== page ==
Leonard Marino, MD, will soon add another set of credentials to his lifetime achievements.
Leonard Marino, MD. Photo courtesy of Long Island Veterinary Specialists.When Leonard Marino, MD, 83, graduates this May from Suffolk County Community College's veterinary technician program he'll have licensed veterinary technician credentials in addition to the medical degree he earned decades ago.
Marino started his career as a pediatrician in 1964, practicing in Plainview, New York, until 1995. After he retired from practice he found his way to Long Island Veterinary Specialists (LIVS) also in Plainview, where his son Dominic Marino, DVM, DACVS, DACCT, CCRP, is chief of staff. The elder Dr. Marino began as editor of the specialty and referral practice's newsletter “LIVS in PlainView,” which serves to educate the veterinary community.
Drs. Dominic and Leonard Marino. Photo courtesy of Long Island Veterinary Specialists.
While he does have a background in human medicine, a desire to better understand the veterinary practice newsletter's technical content led Marino to think about attending a technician training program. “I thought I'd be more qualified to edit the subject matter,” he says. An additional motivation? The opportunity to work in the operating room with his son. “My son said he'd support me and do all that he could to help me earn acceptance [to the program], even though I was older.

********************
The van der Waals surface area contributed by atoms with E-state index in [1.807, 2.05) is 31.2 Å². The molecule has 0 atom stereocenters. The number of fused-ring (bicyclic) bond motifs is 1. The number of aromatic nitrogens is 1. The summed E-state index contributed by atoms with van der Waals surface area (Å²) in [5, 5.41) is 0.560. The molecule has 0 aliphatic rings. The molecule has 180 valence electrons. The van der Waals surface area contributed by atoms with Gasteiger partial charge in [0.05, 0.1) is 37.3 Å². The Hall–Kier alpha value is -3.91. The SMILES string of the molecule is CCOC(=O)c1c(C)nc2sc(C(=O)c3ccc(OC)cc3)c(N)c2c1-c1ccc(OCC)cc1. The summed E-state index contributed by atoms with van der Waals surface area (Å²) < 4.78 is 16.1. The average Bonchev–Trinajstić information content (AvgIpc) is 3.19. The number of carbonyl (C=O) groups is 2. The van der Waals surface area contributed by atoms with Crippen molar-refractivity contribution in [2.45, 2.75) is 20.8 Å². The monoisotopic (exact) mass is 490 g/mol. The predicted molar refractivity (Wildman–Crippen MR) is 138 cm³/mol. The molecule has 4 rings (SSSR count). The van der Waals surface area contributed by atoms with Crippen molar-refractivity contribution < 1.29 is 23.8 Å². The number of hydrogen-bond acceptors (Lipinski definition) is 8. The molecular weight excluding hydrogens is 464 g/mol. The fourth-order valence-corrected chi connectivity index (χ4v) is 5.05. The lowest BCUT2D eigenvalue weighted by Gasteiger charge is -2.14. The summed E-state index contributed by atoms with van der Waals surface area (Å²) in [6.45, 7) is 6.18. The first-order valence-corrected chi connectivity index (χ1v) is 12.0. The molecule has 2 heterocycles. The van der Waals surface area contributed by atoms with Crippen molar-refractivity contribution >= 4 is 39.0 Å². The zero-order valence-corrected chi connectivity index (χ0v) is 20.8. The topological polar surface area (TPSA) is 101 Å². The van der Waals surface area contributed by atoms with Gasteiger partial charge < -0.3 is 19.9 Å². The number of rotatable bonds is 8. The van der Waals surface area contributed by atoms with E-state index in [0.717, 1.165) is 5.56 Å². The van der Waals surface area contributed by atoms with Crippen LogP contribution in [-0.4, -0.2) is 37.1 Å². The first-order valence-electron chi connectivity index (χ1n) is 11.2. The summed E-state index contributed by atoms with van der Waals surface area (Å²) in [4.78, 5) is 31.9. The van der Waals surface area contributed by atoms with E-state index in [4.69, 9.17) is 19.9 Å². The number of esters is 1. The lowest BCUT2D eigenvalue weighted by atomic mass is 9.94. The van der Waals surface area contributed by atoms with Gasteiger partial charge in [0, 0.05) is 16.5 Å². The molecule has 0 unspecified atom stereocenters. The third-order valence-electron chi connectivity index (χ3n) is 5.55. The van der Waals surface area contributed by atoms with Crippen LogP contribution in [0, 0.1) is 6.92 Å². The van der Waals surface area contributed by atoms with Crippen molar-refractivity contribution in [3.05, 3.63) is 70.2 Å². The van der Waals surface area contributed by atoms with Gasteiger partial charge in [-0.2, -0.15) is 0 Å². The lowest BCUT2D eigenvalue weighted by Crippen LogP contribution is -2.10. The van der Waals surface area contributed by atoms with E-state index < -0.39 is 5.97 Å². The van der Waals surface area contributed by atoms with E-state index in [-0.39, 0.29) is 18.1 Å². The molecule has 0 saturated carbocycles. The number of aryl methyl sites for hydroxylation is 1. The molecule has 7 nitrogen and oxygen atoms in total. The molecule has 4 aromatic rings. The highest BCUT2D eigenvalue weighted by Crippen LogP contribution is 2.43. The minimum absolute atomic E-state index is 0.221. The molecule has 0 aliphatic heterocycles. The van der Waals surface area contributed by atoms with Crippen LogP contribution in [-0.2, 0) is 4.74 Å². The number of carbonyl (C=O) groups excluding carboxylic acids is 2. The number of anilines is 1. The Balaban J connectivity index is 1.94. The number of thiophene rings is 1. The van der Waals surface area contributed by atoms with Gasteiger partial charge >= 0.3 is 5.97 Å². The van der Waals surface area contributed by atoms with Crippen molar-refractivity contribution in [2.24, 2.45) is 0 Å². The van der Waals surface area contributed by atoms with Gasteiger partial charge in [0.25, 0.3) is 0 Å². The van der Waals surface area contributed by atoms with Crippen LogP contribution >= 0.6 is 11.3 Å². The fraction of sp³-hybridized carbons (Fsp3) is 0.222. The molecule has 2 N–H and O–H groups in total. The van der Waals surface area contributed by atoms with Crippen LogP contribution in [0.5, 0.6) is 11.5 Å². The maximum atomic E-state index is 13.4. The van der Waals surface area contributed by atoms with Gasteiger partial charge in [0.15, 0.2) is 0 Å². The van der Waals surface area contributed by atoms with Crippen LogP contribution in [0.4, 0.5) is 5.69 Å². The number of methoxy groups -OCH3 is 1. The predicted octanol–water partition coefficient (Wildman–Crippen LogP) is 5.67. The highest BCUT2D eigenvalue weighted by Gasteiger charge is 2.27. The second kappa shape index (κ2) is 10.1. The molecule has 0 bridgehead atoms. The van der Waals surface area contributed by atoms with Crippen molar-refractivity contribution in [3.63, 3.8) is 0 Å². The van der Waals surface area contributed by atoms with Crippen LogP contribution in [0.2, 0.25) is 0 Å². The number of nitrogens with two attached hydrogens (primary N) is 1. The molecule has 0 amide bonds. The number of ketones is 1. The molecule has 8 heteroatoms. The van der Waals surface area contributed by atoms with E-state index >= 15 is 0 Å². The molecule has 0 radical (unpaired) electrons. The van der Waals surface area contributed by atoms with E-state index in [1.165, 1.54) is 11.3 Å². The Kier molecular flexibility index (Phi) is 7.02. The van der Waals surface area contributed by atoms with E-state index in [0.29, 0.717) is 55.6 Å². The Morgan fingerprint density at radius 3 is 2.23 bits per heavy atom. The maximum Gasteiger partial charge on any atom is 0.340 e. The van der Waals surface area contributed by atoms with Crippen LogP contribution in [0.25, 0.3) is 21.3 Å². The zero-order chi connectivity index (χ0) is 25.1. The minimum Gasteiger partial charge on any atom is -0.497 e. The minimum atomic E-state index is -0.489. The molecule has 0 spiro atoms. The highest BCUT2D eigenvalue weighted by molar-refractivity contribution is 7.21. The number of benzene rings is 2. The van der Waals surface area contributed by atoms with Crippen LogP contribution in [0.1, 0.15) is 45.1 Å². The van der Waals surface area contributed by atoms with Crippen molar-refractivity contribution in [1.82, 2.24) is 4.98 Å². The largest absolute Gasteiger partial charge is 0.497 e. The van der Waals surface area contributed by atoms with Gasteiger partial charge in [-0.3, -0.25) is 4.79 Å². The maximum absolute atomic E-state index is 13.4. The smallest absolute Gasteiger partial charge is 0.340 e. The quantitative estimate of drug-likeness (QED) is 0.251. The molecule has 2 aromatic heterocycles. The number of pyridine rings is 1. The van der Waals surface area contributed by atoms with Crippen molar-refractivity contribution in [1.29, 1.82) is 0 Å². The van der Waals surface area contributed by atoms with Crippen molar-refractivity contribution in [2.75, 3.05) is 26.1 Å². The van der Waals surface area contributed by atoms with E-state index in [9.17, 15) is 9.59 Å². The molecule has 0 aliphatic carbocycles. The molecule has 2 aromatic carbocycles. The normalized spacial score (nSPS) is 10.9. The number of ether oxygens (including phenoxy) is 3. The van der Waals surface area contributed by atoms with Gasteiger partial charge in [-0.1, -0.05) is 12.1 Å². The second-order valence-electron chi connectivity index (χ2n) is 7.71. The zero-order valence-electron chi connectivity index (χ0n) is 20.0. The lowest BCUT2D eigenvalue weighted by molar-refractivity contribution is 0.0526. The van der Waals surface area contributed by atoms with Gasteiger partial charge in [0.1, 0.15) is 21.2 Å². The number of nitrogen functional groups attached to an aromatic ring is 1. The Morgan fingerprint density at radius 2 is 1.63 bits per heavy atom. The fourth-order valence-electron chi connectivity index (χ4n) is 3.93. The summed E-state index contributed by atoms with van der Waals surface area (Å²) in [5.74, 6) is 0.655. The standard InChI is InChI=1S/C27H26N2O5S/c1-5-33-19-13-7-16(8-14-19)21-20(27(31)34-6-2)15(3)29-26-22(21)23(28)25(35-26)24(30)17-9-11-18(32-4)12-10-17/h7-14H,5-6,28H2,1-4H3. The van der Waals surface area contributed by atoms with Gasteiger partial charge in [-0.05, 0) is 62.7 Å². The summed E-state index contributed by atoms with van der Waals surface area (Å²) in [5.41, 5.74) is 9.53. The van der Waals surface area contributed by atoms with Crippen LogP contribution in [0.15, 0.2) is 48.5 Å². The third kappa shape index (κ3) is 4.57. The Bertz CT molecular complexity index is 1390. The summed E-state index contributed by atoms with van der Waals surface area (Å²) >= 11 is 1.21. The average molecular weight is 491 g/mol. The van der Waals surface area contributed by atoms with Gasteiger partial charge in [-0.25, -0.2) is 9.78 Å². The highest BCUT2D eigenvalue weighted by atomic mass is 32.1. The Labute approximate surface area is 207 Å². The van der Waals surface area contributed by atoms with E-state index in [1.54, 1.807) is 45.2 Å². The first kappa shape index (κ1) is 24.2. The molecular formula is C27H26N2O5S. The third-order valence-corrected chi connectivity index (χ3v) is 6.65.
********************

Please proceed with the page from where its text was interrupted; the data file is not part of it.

“Initially, I was in the online training, but switched to the in-person classes,” Marino says. “I missed that ‘hands-on' element that I was used to with pediatrics. We've worked in all kinds of settings, from the farm to laboratory, and I enjoy it.” And though the students and instructors are much younger and “more vibrant” than Marino, he still enjoys contributing to and participating in the hands-on course.
Marino's favorite thing about working as a technician is being in the operating room with his son. “I've helped with more than 500 hip replacement surgeries,” he says. “I look forward to coming in and being able to actually help my son do what needs to be done to repair the hip. I set up drapes and equipment, use the suction and cautery, hand him clamps and so on during surgery and postoperatively.”
Drs. Marino in the operating room. Photo courtesy of Long Island Veterinary Specialists.
He fondly recounts the story of a pot-bellied pig that needed a hip replacement, “The pig was not supposed to be on the bed, and when his owner came home, he jumped off and injured himself. It was the most unusual case I've worked on, so it sticks out as one of the more interesting.” Marino says.
And he has no plans for slowing down, hoping to continue assisting with surgeries and editing the practice newsletter for as long as he's able. After all, Marino notes, his father lived to be 100. “So I've still got some time,” he says.